Members of the Oklahoma City Ambassadors baseball team who stopped by the Conway Transportation department to help fill sandbags for local residents said they were glad to lend a helping hand.

The team traveled to Conway from Oklahoma to compete in a weekend tournament at Hendrix College and the University of Central Arkansas. The tournament began Thursday evening and was scheduled to continue through Sunday.

Before prepping for the tournament, OKC Ambassadors made a pit stop at the Conway Transportation Department and started filling sandbags to help with flood relief efforts.

County Road Foreman Mark Ledbetter said the act of kindness "was just amazing."

But for those on the team, "it was honestly a pleasure" to help out.

OKC Ambassadors Assistant Baseball Coach Luck Sandoval said it was a rewarding feeling to help out and fill sandbags among the many other volunteers who helped showcase strong community support.

"It was great to get out there and help out a community that's in need," he told the Log Cabin Democrat. "We did it because we always want to help when we can and this was a major opportunity to do that. Coming together and seeing the community out there helping really shows the type of city Conway is."

Pitcher Carsten Kates said OKC Ambassadors began filling sandbags Thursday because they saw a community in need and they were each able to step in.

"We were out there because out ream saw a way that we could help out the community," he said. "It was really awesome being able to fill a need to help protect the city from the flooding. Everyone there was working towards a common goal and we had a great time doing it with the people of Conway."

The OKC Ambassadors is a discipleship baseball team for college-level high school juniors and seniors. The team plays across the county for eight weeks during the summer.

According to the OKC Ambassadors' website, the team "is so much more than a team that prays together before a game."

"During the eight weeks of the summer our players will receive intensive Bible study training to help them learn spiritual disciplines in their lives as they prepare to go face the challenges that college life and the world are going to throw at them," the website reads. "As much as we challenge them on the baseball field, we also challenge them spiritually throughout the summer. We give them plenty of opportunities to share their faith with others and to use the game of baseball as [a] tool that God has given them to build a bridge to someone's heart."

Volunteers began filling sandbags on May 22 in preparation of the imminent flood. Since then, more than 90,000 bags have been filled across the county thanks to residents as well as city and county employees stepping up to help out.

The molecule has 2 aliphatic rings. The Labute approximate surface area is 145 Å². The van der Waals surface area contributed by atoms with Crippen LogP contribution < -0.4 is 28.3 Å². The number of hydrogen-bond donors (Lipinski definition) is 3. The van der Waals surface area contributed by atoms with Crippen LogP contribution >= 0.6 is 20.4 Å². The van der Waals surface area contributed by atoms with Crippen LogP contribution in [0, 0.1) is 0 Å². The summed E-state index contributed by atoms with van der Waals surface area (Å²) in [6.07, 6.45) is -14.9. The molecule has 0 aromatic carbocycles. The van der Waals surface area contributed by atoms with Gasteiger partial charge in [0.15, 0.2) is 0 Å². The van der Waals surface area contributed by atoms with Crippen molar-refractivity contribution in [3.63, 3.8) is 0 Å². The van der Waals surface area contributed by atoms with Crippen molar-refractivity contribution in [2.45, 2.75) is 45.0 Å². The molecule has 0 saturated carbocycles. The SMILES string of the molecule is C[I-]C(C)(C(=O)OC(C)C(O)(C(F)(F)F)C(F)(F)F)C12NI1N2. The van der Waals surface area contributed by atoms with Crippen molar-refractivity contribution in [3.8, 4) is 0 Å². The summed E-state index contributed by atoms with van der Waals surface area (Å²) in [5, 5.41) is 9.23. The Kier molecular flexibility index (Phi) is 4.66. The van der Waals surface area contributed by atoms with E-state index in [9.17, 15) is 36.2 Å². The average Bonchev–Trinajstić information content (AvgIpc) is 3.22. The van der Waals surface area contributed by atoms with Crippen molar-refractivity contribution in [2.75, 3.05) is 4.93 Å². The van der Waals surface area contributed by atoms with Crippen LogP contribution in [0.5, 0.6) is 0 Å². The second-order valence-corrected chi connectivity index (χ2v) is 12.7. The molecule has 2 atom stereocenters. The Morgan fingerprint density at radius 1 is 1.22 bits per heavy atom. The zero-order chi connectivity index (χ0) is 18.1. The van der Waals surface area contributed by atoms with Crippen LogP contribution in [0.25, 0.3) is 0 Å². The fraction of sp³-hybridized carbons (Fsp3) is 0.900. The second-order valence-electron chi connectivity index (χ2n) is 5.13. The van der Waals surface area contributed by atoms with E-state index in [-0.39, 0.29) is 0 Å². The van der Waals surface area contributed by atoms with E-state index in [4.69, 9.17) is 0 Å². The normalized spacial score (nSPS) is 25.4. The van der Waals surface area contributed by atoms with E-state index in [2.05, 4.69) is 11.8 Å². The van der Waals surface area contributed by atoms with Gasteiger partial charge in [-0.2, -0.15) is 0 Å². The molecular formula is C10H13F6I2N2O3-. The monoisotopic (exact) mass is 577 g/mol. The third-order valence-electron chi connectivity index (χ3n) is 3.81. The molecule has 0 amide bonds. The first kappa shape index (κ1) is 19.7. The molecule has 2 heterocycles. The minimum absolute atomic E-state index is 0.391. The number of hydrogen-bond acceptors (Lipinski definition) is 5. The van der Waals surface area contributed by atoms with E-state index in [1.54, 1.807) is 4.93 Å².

Sandbag volunteering opportunities are available at:

Beaverfork Fire Department, located at 2 Beaverfork Road.
The Conway Transportation Department, located at 100 E. Robins St.
Highway 286 East Fire Station, located at 268 Highway 286 East.

There are also two self-filling stations set up for residents in need to walk up and fill whatever amount of sandbags they need at:

Mayflower City Hall, located at 2 Ashmore Drive.
The lot across from Red Robin, located at 1292 E. Dave Ward Drive.

More than 70,000 of the sandbags that already have been filled in the county were filled at the Beaverfork Fire Department.

Volunteer firefighters at the department as well as other organizers and volunteers offer sandbag delivery to those who cannot make it to the station to pick up bags to protect their homes.

“If you need them, we can bring them to you anywhere out in the county,” BFD volunteer Jennifer Hutchinson told the Log Cabin.

Those who need sandbags delivered to their residence are asked to call BFD volunteers at 501-514-2302.

Conway spokesman Bobby M. Kelly III said he as well as other city and county officials are grateful for the community's support in helping to fill sandbags for those in need during the historic 2019 Arkansas River Flood.

"We're so proud to see our community come together like this," he said. "People are working so hard for their neighbors. After the flooding threat passes, I pray everyone looks back on this week and remembers all the good people who came together for the common good [did]."